Easter Island. This is a bucket list destination. It’s in the middle of nowhere, about 4.5 hours west of Santiago in the middle of the Pacific ocean. We landed and I was pleasantly surprised with deplaning procedure on LAN air. Because this airport only houses one flight to and from Santiago, you exit from the tarmac. They open BOTH ends of the plane to expedite this process. This makes so much sense and sounds so simple, but blew my mind. Upon deplaning, my senses immediately took me back to Hilo, Hawaii. The sights. The smells. It was so familiar.
Rapa Nui is a tiny island housing about 10,000 citizens. This small community has one main drag and zero stop lights. We took a quick cruise through the town and harbor before arriving at Hotel Hanga Roa. This eco modern hotel on the waterfront had the friendliest service and did everything to make sure our stay was exceptional, even providing a special dinner for my friend’s 40th birthday.
What to Eat:
We grabbed some bikes and headed to town. Upon recommendation of the ‘best empanada’ in town, we parked the bikes and walked into Ariki te Pana. The description of ‘best empanada’ did not disappoint. If you are from Chicago, you might be familiar with 5411 Empanadas. There is one by my office and I eat plenty for breakfast and lunch. I like those. These empanadas are nothing like that. For one, the size of these beauties is exceptional. One will do it. Let’s talk about the filling options in these hand-held heavenly pockets. Atu and queso. Camarones. Carne. Oh my. The flavors were simple outstanding. Which moves me to the actual pastry crust. Flaky. Freshly fried. Chewy, crispy perfection. The hot and crispy outside was significant enough to house the hot delicious goodness on the inside. Not to be overshadowed by the empanadas, the ceviche was exceptional as well. This tiny road side cafe brings a smile to my face. If I could time travel, I would go straight back there. Don’t go in a rush, these beauties take about 30-40 minutes to arrive in your hands. It’s worth the wait.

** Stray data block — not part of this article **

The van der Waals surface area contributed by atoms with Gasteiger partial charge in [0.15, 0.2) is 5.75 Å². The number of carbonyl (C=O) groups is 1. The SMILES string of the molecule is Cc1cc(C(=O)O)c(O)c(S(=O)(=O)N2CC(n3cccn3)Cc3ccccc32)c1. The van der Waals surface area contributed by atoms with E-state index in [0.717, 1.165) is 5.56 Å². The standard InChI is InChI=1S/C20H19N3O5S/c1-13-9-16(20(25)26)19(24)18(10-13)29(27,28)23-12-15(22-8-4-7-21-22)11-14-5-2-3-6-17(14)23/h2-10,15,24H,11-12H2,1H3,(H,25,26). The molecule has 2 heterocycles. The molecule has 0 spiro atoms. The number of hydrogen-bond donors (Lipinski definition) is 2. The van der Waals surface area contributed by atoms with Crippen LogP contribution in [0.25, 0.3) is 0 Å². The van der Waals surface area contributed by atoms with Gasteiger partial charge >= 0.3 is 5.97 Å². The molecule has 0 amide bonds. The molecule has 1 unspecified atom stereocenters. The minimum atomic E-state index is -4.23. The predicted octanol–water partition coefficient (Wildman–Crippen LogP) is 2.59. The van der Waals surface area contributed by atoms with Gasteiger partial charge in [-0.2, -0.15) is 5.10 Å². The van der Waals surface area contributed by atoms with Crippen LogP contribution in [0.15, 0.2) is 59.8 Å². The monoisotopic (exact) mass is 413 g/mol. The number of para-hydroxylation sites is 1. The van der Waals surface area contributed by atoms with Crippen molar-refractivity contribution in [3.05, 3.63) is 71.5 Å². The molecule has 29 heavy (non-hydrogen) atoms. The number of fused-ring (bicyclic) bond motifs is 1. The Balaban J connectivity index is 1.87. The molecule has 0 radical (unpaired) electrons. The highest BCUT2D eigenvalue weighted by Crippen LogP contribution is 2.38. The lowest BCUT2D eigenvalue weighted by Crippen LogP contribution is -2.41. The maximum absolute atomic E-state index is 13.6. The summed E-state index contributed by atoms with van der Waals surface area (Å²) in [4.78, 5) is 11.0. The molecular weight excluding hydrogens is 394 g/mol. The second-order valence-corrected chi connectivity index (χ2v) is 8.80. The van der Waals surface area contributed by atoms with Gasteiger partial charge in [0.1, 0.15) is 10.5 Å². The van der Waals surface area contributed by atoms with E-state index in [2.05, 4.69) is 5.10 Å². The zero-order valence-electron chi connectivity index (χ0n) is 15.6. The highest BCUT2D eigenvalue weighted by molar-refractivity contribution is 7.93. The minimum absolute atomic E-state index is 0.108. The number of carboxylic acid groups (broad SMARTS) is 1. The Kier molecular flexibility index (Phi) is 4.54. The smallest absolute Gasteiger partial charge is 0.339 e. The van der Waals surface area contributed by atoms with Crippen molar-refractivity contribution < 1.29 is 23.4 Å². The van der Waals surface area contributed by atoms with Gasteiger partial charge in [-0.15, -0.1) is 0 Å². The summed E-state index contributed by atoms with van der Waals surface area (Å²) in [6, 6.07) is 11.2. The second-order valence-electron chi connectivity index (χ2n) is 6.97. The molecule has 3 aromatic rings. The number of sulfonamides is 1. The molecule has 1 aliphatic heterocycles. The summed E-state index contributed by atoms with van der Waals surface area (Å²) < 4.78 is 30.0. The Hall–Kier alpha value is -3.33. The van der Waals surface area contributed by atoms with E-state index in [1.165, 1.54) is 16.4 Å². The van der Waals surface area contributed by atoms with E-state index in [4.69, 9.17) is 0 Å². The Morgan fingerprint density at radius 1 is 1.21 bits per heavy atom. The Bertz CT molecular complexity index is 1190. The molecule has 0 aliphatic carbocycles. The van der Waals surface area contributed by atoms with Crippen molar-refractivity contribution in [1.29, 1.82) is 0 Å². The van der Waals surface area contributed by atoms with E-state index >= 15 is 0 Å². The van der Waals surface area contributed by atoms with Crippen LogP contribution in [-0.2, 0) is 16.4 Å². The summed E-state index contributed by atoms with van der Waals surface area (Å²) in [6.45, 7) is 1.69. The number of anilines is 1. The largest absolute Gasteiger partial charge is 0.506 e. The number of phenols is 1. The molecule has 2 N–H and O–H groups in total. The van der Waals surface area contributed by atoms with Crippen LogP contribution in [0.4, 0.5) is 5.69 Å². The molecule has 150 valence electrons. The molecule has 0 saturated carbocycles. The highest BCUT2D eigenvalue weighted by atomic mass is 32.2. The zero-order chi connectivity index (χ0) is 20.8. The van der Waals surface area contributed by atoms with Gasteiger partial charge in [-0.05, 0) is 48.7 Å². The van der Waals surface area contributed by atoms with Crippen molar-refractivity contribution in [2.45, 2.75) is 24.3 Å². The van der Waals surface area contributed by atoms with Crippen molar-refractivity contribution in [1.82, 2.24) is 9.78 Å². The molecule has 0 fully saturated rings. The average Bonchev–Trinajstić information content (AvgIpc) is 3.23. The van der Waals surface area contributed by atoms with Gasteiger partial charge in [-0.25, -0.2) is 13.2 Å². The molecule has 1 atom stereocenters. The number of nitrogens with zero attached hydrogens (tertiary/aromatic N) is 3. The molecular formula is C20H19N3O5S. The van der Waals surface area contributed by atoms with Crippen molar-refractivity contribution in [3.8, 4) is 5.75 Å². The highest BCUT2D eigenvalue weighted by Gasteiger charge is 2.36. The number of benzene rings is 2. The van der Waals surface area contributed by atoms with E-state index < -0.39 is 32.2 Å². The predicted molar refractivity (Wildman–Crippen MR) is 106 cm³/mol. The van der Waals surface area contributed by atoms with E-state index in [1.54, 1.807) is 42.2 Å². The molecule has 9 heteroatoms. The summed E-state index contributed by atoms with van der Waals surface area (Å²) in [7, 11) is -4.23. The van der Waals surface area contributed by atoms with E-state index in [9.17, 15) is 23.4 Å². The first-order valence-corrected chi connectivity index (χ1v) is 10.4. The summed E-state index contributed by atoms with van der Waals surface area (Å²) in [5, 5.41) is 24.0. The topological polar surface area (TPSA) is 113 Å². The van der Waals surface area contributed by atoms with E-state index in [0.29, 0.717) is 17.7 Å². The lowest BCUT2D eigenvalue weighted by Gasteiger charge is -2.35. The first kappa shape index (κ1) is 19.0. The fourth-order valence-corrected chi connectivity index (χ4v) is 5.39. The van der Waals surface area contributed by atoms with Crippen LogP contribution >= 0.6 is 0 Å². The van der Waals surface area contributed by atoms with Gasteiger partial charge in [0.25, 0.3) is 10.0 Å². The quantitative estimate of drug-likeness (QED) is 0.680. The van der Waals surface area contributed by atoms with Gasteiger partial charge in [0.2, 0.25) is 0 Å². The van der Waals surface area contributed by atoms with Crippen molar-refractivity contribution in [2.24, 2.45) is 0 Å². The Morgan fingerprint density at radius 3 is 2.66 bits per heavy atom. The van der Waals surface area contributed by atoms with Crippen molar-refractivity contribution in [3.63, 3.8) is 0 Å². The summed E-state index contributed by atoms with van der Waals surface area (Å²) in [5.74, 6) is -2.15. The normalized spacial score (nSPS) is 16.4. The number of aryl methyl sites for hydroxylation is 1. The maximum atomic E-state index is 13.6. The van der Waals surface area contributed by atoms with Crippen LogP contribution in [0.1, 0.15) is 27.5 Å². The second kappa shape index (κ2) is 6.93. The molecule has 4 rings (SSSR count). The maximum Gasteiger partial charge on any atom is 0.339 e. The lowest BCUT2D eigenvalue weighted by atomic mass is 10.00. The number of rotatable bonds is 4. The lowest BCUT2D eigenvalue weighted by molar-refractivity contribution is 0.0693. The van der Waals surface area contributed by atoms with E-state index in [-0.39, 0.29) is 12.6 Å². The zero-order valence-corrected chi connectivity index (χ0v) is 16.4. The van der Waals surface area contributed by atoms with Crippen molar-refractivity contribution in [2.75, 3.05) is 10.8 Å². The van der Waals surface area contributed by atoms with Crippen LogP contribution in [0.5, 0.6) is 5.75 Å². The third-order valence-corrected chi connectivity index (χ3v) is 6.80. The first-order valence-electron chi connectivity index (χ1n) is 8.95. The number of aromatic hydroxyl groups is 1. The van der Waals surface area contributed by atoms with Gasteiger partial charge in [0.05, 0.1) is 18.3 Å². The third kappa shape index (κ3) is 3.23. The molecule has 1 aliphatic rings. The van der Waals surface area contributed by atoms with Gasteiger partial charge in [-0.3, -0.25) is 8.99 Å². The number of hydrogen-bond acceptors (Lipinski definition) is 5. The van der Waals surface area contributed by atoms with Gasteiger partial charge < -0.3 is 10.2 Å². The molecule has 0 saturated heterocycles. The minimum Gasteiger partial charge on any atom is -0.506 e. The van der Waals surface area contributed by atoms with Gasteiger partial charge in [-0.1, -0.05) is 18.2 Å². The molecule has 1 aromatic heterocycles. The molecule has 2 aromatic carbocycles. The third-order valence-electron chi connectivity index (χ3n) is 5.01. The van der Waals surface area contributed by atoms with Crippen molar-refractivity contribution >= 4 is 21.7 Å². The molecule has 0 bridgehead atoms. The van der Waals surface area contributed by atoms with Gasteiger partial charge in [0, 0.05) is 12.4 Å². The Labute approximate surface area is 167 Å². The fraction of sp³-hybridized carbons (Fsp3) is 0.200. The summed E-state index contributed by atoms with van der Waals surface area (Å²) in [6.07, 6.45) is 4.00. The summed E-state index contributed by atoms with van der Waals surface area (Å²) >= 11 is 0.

What to Do:
Perhaps the most famous and iconic thing Easter Island is known for, is the Moai. We joined up with Marc Ross Shields from Green Island Tours to take us around the island and learn about the significance of Moai and Rapa Nui culture. It’s hard to realize the stone heads’ grandeur until you are standing next to them. The heads are formed from various types of stones and is truly a wonder. We finished off the day with a horseback ride through the rural lands. Meeting people from around the world is one of the best things of travel. You get to talk to people you never could have met. Marc is a kiwi who met his wife while in New Zealand. His wife is Rapa Nui and so they moved to Easter Island. One of the interesting talking points was about the native Rapa Nui and the present day Chilean culture. While Easter Island is considered part of Chile, it is clear the native Rapa Nui are committed to preserving their culture rich in history. Thank you Marc for sharing your knowledge and talking story. Renting a car and driving around wouldn’t have been the same.